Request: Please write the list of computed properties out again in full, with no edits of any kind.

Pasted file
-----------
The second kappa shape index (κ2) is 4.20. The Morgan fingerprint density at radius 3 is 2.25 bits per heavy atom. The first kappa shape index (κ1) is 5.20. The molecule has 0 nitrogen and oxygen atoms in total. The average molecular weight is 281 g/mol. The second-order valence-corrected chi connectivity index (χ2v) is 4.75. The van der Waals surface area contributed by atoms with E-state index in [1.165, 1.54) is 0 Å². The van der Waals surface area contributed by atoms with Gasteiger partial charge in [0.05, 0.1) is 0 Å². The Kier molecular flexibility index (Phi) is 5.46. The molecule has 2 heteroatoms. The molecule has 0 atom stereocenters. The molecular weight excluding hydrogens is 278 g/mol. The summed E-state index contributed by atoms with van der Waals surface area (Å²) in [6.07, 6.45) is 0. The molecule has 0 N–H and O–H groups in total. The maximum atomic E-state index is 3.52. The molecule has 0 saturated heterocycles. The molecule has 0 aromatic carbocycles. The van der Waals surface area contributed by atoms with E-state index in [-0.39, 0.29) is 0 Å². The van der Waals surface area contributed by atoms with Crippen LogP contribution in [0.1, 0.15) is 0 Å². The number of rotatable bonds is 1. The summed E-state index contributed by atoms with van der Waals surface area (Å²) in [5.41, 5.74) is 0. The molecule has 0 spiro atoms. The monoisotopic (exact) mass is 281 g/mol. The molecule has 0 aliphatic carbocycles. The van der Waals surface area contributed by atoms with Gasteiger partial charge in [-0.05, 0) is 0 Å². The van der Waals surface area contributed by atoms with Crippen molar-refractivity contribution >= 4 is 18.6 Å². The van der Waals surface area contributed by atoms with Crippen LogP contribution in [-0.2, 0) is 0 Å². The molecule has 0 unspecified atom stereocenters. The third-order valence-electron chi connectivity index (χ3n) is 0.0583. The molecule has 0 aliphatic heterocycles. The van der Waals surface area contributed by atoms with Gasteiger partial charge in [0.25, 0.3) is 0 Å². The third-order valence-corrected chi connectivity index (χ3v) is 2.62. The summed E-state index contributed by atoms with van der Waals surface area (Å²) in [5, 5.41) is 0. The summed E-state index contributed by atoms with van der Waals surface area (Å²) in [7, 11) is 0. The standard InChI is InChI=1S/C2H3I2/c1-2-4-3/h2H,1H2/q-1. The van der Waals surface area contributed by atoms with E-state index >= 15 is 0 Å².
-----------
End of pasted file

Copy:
The second kappa shape index (κ2) is 4.20. The Morgan fingerprint density at radius 3 is 2.25 bits per heavy atom. The first kappa shape index (κ1) is 5.20. The molecule has 0 nitrogen and oxygen atoms in total. The average molecular weight is 281 g/mol. The second-order valence-corrected chi connectivity index (χ2v) is 4.75. The van der Waals surface area contributed by atoms with E-state index in [1.165, 1.54) is 0 Å². The van der Waals surface area contributed by atoms with Gasteiger partial charge in [0.05, 0.1) is 0 Å². The Kier molecular flexibility index (Phi) is 5.46. The molecule has 2 heteroatoms. The molecule has 0 atom stereocenters. The molecular weight excluding hydrogens is 278 g/mol. The summed E-state index contributed by atoms with van der Waals surface area (Å²) in [6.07, 6.45) is 0. The molecule has 0 N–H and O–H groups in total. The maximum atomic E-state index is 3.52. The molecule has 0 saturated heterocycles. The molecule has 0 aromatic carbocycles. The van der Waals surface area contributed by atoms with E-state index in [-0.39, 0.29) is 0 Å². The van der Waals surface area contributed by atoms with Crippen LogP contribution in [0.1, 0.15) is 0 Å². The number of rotatable bonds is 1. The summed E-state index contributed by atoms with van der Waals surface area (Å²) in [5.41, 5.74) is 0. The molecule has 0 spiro atoms. The monoisotopic (exact) mass is 281 g/mol. The molecule has 0 aliphatic carbocycles. The van der Waals surface area contributed by atoms with Gasteiger partial charge in [-0.05, 0) is 0 Å². The van der Waals surface area contributed by atoms with Crippen molar-refractivity contribution >= 4 is 18.6 Å². The van der Waals surface area contributed by atoms with Crippen LogP contribution in [-0.2, 0) is 0 Å². The molecule has 0 unspecified atom stereocenters. The third-order valence-electron chi connectivity index (χ3n) is 0.0583. The molecule has 0 aliphatic heterocycles. The van der Waals surface area contributed by atoms with Gasteiger partial charge in [0.25, 0.3) is 0 Å². The third-order valence-corrected chi connectivity index (χ3v) is 2.62. The summed E-state index contributed by atoms with van der Waals surface area (Å²) in [5, 5.41) is 0. The summed E-state index contributed by atoms with van der Waals surface area (Å²) in [7, 11) is 0. The standard InChI is InChI=1S/C2H3I2/c1-2-4-3/h2H,1H2/q-1. The van der Waals surface area contributed by atoms with E-state index >= 15 is 0 Å².